Cite This Page:

National Energy Technology Laboratory. "Fire In The Ice: Gas Hydrate Project Could Unlock Vast Energy Resource In Alaska." ScienceDaily. ScienceDaily, 22 February 2007. <www.sciencedaily.com/releases/2007/02/070221180908.htm>.
National Energy Technology Laboratory. (2007, February 22). Fire In The Ice: Gas Hydrate Project Could Unlock Vast Energy Resource In Alaska. ScienceDaily. Retrieved August 30, 2014 from www.sciencedaily.com/releases/2007/02/070221180908.htm
National Energy Technology Laboratory. "Fire In The Ice: Gas Hydrate Project Could Unlock Vast Energy Resource In Alaska." ScienceDaily. www.sciencedaily.com/releases/2007/02/070221180908.htm (accessed August 30, 2014).

Share This




More Matter & Energy News

Saturday, August 30, 2014

Featured Research

from universities, journals, and other organizations


Featured Videos

from AP, Reuters, AFP, and other news services

Australian Airlines Relax Phone Ban Too

Australian Airlines Relax Phone Ban Too

Reuters - Business Video Online (Aug. 26, 2014) Qantas and Virgin say passengers can use their smartphones and tablets throughout flights after a regulator relaxed a ban on electronic devices during take-off and landing. As Hayley Platt reports the move comes as the two domestic rivals are expected to post annual net losses later this week. Video provided by Reuters
Powered by NewsLook.com
Hurricane Marie Brings Big Waves to California Coast

Hurricane Marie Brings Big Waves to California Coast

Reuters - US Online Video (Aug. 26, 2014) Huge waves generated by Hurricane Marie hit the Southern California coast. Rough Cut (no reporter narration). Video provided by Reuters
Powered by NewsLook.com
Chinese Researchers Might Be Creating Supersonic Submarine

Chinese Researchers Might Be Creating Supersonic Submarine

Newsy (Aug. 26, 2014) Chinese researchers have expanded on Cold War-era tech and are closer to building a submarine that could reach the speed of sound. Video provided by Newsy
Powered by NewsLook.com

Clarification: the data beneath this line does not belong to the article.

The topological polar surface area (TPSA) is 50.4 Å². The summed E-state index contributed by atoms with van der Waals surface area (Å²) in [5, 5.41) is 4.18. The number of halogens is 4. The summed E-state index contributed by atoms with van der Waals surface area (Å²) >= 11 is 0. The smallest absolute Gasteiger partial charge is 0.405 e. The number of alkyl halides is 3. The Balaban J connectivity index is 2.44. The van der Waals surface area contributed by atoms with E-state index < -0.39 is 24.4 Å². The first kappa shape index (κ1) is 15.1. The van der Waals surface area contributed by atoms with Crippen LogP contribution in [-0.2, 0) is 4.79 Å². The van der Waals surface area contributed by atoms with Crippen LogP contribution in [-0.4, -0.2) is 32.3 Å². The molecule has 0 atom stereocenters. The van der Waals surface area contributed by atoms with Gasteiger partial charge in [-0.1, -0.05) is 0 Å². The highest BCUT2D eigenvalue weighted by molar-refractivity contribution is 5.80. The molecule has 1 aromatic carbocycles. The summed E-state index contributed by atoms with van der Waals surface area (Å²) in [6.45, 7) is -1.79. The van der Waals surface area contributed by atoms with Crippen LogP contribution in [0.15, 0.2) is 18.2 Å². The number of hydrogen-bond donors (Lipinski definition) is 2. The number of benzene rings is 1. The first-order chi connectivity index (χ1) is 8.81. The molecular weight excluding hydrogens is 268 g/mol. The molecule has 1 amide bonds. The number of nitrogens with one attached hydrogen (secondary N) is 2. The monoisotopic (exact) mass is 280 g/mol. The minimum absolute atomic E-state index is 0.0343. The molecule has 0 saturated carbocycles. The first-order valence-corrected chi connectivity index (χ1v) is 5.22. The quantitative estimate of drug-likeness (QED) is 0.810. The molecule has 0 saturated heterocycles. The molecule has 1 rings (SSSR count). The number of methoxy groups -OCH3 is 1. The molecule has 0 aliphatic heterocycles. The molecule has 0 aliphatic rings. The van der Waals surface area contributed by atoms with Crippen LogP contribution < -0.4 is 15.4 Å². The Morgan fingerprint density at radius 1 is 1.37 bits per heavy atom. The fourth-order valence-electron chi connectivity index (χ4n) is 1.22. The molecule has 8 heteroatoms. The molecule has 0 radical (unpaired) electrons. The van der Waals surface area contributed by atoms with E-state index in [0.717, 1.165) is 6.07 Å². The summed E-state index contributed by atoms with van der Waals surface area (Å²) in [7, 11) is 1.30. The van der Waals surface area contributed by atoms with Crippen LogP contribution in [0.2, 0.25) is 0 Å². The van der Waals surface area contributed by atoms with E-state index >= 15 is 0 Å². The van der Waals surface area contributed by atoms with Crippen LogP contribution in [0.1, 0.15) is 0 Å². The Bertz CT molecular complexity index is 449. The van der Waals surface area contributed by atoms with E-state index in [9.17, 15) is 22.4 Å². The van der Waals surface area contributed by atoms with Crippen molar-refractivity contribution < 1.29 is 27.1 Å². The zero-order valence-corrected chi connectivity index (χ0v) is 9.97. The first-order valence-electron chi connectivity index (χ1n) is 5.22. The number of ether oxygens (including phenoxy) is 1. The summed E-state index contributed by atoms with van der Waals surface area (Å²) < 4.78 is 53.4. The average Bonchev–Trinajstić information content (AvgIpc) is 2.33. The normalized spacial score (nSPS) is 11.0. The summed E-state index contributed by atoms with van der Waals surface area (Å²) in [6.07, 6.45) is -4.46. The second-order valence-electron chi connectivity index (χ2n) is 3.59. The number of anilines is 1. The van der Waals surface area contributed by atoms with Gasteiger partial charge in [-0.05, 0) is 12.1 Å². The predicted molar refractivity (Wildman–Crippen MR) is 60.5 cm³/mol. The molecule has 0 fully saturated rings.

Breakingviews: India Coal Strained by Supreme Court Ruling

Breakingviews: India Coal Strained by Supreme Court Ruling

Reuters - Business Video Online (Aug. 26, 2014) An acute coal shortage is likely to be aggravated as India's supreme court declared government coal allocations illegal, says Breakingviews' Peter Thal Larsen. Video provided by Reuters
Powered by NewsLook.com

Search ScienceDaily

Number of stories in archives: 140,361

Find with keyword(s):
Enter a keyword or phrase to search ScienceDaily for related topics and research stories.

Save/Print:
Share:

Breaking News:
from the past week

In Other News

... from NewsDaily.com

Science News

Health News

Environment News

Technology News



Save/Print:
Share:

Free Subscriptions


Get the latest science news with ScienceDaily's free email newsletters, updated daily and weekly. Or view hourly updated newsfeeds in your RSS reader:

Get Social & Mobile


Keep up to date with the latest news from ScienceDaily via social networks and mobile apps:

Have Feedback?


Tell us what you think of ScienceDaily -- we welcome both positive and negative comments. Have any problems using the site? Questions?
Mobile: iPhone Android Web
Follow: Facebook Twitter Google+
Subscribe: RSS Feeds Email Newsletters
Latest Headlines Health & Medicine Mind & Brain Space & Time Matter & Energy Computers & Math Plants & Animals Earth & Climate Fossils & Ruins